The excellent Anne Applebaum has a fine article in the New York Review of Books, reviewing Facebook Chief Operating Officer Sheryl Sandberg’s “Lean In” and Hanna Rosin’s “The Rise of Women and the End of Men.” It makes several interesting points and is definitely worth reading in full.

I’ll focus on one point, Sandberg’s argument (in Applebaum’s words) that we have “a serious, important social problem: the lack of powerful women at the very top of corporate America.” Applebaum is not so sure. She writes:

“But is this really a major social problem? Is this an issue that ‘transcends all of us’? Does the solution require ‘reigniting the revolution,’ and does it mean men and women alike must rethink their lives and priorities? To put it differently, would the world be very different for women — or for men — if two hundred and fifty Fortune 500 CEOs were female? To the last question, the answer — purely on the evidence of Sandberg’s book — is no.”

I think it’s a bad idea to use the percentage of top corporate executive posts held by women — or by any other once or formerly discriminated-against group — as a measure of progress or lack thereof. For most people CEO is not an attractive job. Sure, you make lots of money. But you don’t have much free time, you have to travel a lot, you have a lot of responsibility for other people and you must make decisions in the presence of many known and unknown unknowns. Most people wouldn’t enjoy that.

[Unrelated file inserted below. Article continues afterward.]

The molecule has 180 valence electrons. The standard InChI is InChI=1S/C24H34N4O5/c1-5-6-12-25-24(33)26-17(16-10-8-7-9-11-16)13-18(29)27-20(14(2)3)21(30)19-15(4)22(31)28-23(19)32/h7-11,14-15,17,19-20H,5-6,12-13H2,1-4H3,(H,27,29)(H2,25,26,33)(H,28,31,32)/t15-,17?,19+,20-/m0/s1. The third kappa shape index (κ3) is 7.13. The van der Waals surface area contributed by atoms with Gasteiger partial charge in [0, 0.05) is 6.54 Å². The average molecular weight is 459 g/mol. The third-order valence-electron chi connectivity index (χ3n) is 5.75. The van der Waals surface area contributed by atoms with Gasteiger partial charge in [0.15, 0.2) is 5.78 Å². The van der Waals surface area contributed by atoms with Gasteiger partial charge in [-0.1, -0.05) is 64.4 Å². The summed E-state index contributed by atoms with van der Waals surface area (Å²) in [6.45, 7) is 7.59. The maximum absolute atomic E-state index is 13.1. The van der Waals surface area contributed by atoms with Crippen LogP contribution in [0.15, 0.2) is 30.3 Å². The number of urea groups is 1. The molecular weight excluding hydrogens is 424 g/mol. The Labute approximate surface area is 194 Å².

Some feminists bemoan the fact that more women than men with credentials for high positions spend time at home taking care of their children and show no interest in pursuing top jobs. There are many ways to live a good life. Intelligent and knowledgeable women who choose “the mommy track” may have chosen a way that is good for them — and might be good for more men than the number who currently choosing it. Men and women who become CEOs may have chosen one that is good for them, too. It’s unwise to expect that those who do will be in accord with the gender, race, ethnic or religious profile of the nation.